Cairo May 29, 2006— The International
Finance Corporation (IFC) the private sector arm of the World Bank Group,
today convened a conference to discuss integrated responses to Avian
Influenza (AI) between the private and public sector.
According to the World Health Organization
(WHO) several people have died in the country after exposure to diseased
birds, and the poultry industry has been severely hit after thousands of
poultry and birds were found to be infected by the H5N1 virus responsible
‘For some time now, IFC has been proactively
monitoring its poultry portfolio for the AI threat. We have been
working with our client companies on the implementation of biosecurity
measures designed to minimize the risk of operations. We also work
with them to audit their AI protocols, review their contingency plans and
individual risk assessments of the AI threat. However, we are now
looking beyond only risk management of IFC poultry projects and are
working more broadly to address the challenges faced by business and the
general public.’ Said Macodou Ndaw, IFC’s Associate Director
A key component of IFC’s initiative
is to bridge the knowledge gap between the government and all players in
the industry, with a specific focus on the private sector. By bringing
all the stakeholders together, IFC hopes to create a platform to share
valuable operational and commercial lessons, views on private-public sector
partnerships, and implications for the public at large.
‘The responsibility of ensuring human
health and the protection of our poultry industry is not government’s
alone and so we truly welcome this opportunity to meet with other stakeholders
and to share collective experience and approaches. In Egypt,
we have seen some level of success with the interventions we have
implemented so far, particularly with regards to active surveillance of
poultry at its source. We hope that with the support of development
agencies and the private sector we can have an even more integrated response
to Avian Influenza in our country.” Said Dr Amr Kandeel, Director
of the National Infection Control program.
IFC aims to complement the work of other
agencies and organizations working on responses to Avian Influenza by assisting
commercial operations to specifically tackle prevention and preparedness
as well as response and containment, through AI contingency plans.
“The World Bank Group has been extremely
responsive to the needs of the Egyptian government. Our poultry industry
is worth about $ 3bn and employs approximately 1.5 million people and so
it is imperative that we continue to urgently seek ways to resolve the
issue of Avian Influenza. We have recognized that one way to widen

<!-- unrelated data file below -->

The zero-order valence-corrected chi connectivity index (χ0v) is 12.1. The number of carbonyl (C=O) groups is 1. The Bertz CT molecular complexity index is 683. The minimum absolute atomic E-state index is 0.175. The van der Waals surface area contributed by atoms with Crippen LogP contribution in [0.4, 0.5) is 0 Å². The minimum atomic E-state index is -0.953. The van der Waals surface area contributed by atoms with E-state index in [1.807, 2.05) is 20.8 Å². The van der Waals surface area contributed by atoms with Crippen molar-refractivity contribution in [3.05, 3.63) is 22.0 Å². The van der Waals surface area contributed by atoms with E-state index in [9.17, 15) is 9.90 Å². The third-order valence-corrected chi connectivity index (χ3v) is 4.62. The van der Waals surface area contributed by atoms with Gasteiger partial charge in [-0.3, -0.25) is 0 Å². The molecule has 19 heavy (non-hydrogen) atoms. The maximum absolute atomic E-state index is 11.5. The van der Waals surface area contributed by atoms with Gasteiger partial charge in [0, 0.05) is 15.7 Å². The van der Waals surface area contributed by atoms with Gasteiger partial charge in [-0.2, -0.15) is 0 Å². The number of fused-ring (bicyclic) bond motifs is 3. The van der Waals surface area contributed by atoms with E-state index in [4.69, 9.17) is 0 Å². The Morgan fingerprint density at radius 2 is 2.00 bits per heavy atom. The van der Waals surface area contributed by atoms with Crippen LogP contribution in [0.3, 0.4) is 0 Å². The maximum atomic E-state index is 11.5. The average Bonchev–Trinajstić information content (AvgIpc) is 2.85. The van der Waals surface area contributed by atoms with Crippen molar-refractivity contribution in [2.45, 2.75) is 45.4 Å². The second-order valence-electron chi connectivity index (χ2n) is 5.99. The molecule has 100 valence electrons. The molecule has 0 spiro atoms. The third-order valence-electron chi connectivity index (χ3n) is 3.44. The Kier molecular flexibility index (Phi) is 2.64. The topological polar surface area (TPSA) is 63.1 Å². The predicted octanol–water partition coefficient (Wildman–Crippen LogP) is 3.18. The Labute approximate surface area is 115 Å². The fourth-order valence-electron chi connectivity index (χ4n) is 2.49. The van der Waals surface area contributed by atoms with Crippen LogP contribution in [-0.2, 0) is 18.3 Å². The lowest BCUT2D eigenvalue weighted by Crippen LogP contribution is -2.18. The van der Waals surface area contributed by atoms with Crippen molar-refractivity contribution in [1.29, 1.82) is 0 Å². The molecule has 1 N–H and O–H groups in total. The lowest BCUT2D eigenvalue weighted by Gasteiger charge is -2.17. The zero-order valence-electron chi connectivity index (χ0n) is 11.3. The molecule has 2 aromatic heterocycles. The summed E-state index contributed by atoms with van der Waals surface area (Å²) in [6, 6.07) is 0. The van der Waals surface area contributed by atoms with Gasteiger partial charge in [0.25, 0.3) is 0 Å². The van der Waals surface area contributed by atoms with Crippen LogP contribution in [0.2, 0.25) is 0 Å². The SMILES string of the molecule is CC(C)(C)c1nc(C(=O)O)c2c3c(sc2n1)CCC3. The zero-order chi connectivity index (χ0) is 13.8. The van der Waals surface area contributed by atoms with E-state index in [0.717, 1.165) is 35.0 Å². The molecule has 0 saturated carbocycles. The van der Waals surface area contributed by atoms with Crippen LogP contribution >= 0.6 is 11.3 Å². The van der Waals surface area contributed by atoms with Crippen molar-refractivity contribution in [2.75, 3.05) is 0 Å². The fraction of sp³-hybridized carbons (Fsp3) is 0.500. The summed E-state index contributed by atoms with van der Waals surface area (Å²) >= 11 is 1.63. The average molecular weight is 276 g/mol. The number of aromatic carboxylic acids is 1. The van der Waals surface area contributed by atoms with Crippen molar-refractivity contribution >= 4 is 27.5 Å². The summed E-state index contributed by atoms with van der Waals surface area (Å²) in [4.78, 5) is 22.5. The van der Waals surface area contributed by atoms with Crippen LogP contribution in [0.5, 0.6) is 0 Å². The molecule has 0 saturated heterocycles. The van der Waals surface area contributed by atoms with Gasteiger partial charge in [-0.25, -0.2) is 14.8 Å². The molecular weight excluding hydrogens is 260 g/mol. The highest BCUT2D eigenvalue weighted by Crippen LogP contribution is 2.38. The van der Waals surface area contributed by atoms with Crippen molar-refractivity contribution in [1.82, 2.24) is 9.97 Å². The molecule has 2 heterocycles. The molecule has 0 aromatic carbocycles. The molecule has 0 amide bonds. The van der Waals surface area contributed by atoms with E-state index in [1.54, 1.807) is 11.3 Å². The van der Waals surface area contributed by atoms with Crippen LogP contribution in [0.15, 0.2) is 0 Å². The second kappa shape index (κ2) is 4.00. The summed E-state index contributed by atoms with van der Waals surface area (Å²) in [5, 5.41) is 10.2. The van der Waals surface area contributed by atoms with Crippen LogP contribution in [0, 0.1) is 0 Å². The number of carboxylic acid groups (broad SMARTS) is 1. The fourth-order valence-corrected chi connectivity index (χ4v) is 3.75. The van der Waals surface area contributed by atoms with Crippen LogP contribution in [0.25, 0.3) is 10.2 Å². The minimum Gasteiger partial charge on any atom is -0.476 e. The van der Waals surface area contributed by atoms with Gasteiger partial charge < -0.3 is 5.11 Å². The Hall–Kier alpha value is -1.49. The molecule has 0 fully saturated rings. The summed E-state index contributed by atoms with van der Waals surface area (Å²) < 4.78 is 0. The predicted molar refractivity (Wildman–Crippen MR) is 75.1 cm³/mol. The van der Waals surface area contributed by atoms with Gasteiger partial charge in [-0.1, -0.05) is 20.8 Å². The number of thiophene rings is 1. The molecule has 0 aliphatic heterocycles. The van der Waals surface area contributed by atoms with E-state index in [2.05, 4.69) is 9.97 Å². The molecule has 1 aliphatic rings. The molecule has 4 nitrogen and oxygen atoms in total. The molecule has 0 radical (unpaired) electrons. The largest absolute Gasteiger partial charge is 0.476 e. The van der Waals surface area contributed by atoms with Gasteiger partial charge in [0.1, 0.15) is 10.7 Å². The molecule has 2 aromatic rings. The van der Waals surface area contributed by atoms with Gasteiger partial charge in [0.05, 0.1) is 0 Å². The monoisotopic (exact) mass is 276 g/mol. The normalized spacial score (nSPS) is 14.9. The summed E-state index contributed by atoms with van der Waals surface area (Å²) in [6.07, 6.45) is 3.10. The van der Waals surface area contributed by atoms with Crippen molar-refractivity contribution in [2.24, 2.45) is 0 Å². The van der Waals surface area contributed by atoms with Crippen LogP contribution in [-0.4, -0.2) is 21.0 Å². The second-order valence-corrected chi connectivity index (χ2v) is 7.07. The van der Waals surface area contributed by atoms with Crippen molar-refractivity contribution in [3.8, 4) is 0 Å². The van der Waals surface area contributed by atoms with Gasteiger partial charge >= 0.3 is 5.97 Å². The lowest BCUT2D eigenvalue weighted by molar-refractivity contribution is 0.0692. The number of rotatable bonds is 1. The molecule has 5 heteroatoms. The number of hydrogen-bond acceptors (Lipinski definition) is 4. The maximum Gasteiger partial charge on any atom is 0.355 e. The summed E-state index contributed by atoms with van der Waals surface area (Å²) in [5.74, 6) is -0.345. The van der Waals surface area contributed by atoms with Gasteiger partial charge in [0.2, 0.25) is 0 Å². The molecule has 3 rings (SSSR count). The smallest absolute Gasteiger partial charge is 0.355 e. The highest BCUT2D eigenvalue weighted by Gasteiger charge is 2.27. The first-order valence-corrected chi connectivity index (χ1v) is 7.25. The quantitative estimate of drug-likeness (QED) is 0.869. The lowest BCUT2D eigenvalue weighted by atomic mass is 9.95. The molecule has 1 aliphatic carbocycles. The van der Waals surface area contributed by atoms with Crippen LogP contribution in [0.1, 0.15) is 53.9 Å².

the work we have already began with our partners is to focus even more
strongly on communication and co-operation between all stakeholders”,
Said Ms Mona Mehrez- Aly, Head of the central laboratory in the Ministry
About Avian Flu
Avian influenza is an infectious disease of birds caused by type A
strains of the influenza virus. The disease occurs worldwide. While all
birds are thought to be susceptible to infection with avian influenza viruses,
many wild bird species carry these viruses with no apparent signs of harm.
Other bird species, including domestic poultry, develop disease when
infected with avian influenza viruses.
The Ministry of Health in Egypt recently confirmed the country’s 14th
case of human infection with the H5N1 avian influenza virus. The case occurred
in a 75-year-old woman from the Al Minya governorate. She developed symptoms
on 11 May and died on 18 May. As with all other cases in Egypt, her infection
has been linked to exposure to diseased birds. Of the 14 cases in
Egypt, six have been fatal.
Socio- Economic Impacts
Once domestic birds
are infected, avian influenza outbreaks can be difficult to control and
often cause major economic impacts for poultry farmers in affected countries,
since mortality rates are high and infected fowl generally must be destroyed
-- the technical term is "culled" -- in order to prevent the
spread of the disease. The impact can be devastating to local economies
and to both commercial poultry operations and industry.
The International Finance Corporation
(IFC) is the private sector arm of the World Bank Group and is headquartered
in Washington, D.C. IFC coordinates its activities with the other
institutions of the World Bank Group but is legally and financially independent.
Its 178 member countries provide its share capital and collectively determine
The mission of IFC is to promote sustainable
private sector investment in developing and transition countries, helping
to reduce poverty and improve people’s lives. IFC finances private sector
investments in the developing world, mobilizes capital in the international
financial markets, helps clients improve social and environmental sustainability,
and provides technical assistance and advice to governments and businesses.
From its founding in 1956 through FY05, IFC has committed more than $49
billion of its own funds and arranged $24 billion in syndications for 3,319
companies in 140 developing countries. IFC’s worldwide committed portfolio
as of FY05 was $19.3 billion for its own account and $5.3 billion held
for participants in loan syndications. For more information, visit